Economic experts Angela Hung, Joanne Yoong and Elizabeth Brown reach some disturbing conclusions: An enormous chasm separates how much women know about money compared to how much men know about it. Worldwide, the most vulnerable women – widows, the elderly and the poor – are even more at risk due to their lack of financial savvy. Gender-based disparities in “financial literacy” raise problems for entire economies, but many governments don’t regard these issues as important. Reporting for the Organisation for Economic Co-operation and Development (OECD) and its International Network on Financial Education (INFE), the authors present an array of sobering facts and trends based on their analyses of studies and surveys from dozens of countries. Hung, Yoong and Brown find that women learn about financial matters and value money differently than men. They describe the worrisome deficit in female fiscal understanding, and they propose solutions. getAbstract recommends this detailed report to economists, and to those involved in nonprofits or policy studies that benefit women.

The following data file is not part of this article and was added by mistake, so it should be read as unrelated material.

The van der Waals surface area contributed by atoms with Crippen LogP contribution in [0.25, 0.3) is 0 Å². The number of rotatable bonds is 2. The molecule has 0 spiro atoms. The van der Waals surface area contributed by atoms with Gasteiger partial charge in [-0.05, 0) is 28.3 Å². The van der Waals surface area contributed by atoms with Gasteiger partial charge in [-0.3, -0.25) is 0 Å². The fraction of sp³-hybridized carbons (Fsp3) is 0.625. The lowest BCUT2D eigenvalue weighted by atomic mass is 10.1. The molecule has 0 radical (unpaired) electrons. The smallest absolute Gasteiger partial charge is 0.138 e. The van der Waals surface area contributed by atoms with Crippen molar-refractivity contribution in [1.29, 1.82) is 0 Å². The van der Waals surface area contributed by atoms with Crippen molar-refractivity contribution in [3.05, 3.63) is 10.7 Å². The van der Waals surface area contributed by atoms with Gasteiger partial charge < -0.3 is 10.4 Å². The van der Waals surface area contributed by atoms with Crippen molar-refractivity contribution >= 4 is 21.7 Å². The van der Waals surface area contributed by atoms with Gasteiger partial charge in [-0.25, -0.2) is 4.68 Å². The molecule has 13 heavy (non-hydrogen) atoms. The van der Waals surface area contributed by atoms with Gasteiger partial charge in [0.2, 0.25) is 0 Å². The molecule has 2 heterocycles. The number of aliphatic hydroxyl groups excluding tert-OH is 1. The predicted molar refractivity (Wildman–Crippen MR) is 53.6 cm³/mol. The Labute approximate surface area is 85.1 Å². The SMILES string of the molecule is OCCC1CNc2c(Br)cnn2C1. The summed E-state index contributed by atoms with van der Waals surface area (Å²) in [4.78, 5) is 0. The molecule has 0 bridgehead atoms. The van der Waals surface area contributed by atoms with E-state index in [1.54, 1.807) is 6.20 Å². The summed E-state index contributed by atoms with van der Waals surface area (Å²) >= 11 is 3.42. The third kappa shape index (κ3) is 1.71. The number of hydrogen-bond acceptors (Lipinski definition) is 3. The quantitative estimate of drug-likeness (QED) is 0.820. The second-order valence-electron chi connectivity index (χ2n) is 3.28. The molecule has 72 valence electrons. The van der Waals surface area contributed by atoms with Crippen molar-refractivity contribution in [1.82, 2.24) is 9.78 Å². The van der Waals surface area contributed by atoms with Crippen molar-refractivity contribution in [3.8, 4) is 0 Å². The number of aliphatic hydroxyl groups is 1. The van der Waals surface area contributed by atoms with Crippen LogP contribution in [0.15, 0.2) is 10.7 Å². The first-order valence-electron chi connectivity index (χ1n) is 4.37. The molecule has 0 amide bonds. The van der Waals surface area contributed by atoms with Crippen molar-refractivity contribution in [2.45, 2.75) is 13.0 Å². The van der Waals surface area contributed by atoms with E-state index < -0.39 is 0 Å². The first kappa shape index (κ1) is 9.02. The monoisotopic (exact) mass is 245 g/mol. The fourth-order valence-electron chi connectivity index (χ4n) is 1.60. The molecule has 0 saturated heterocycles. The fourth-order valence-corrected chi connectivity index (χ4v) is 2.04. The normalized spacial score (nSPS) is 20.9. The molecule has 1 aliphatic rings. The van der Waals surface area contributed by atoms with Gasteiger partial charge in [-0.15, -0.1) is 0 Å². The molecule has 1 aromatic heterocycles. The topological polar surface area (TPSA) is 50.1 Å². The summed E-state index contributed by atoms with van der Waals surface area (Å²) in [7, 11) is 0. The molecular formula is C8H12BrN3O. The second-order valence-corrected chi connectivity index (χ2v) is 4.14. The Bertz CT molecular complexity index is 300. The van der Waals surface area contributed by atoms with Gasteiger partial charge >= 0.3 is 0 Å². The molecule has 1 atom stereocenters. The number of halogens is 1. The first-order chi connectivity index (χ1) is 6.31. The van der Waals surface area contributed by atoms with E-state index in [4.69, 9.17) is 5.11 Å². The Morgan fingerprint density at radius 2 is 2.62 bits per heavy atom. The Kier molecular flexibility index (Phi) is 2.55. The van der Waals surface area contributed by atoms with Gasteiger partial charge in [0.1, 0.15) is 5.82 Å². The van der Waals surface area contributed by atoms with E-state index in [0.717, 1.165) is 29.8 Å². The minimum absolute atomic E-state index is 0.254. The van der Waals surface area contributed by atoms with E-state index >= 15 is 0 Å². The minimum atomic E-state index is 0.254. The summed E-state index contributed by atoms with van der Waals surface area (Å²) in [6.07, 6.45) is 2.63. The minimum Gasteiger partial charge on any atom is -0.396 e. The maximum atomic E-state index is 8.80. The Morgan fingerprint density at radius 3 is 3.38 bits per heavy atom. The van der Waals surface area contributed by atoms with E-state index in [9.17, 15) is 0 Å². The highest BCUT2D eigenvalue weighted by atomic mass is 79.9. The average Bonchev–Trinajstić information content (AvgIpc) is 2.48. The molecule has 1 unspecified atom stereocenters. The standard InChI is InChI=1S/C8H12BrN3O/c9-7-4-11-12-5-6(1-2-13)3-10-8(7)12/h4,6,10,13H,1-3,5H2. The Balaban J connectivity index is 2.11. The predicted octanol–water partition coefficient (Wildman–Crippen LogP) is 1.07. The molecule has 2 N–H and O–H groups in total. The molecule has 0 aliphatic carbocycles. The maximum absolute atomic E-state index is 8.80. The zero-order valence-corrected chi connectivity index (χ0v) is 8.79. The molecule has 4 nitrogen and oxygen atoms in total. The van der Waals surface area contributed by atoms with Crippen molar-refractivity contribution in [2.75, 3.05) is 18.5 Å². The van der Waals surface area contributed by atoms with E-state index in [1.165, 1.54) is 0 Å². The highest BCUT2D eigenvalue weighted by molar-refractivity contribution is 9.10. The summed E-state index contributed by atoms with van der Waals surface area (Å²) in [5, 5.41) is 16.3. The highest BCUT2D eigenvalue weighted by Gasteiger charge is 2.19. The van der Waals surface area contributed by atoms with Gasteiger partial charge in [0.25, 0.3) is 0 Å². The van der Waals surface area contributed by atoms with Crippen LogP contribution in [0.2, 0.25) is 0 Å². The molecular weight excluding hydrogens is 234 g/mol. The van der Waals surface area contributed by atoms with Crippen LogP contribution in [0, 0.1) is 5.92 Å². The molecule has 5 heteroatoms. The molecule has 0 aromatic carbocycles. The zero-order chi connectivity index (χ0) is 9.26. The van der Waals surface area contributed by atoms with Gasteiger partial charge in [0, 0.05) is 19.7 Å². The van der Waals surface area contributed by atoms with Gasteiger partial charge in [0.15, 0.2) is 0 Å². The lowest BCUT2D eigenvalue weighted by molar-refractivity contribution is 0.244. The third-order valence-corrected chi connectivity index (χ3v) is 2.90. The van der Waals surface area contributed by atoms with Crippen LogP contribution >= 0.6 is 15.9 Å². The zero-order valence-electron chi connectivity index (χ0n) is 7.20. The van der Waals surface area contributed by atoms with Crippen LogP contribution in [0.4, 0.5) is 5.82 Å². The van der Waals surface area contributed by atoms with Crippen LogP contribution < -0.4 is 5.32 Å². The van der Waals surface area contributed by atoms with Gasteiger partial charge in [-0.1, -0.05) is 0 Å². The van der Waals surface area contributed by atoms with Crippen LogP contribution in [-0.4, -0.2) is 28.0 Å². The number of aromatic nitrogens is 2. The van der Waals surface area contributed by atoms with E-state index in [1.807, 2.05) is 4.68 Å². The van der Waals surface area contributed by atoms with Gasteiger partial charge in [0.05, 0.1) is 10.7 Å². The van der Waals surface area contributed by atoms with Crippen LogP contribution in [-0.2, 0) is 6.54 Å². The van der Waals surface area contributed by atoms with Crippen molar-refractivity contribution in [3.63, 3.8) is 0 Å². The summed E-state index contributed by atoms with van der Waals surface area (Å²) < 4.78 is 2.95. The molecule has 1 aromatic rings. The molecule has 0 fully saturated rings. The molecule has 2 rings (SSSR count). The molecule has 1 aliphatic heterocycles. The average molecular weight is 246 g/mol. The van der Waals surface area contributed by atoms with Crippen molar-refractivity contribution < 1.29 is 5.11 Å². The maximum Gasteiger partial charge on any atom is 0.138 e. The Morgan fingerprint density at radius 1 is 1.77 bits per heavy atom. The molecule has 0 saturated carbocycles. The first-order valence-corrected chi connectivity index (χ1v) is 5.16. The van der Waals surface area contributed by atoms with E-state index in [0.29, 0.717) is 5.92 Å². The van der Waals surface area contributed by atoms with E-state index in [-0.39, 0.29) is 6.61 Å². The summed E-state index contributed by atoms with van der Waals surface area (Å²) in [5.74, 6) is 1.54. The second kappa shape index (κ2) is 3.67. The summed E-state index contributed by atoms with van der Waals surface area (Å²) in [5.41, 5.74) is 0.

About the Authors
Angela Hung, Joanne Yoong and Elizabeth Brown are economists at the RAND Corporation, a nonprofit global-policy think tank.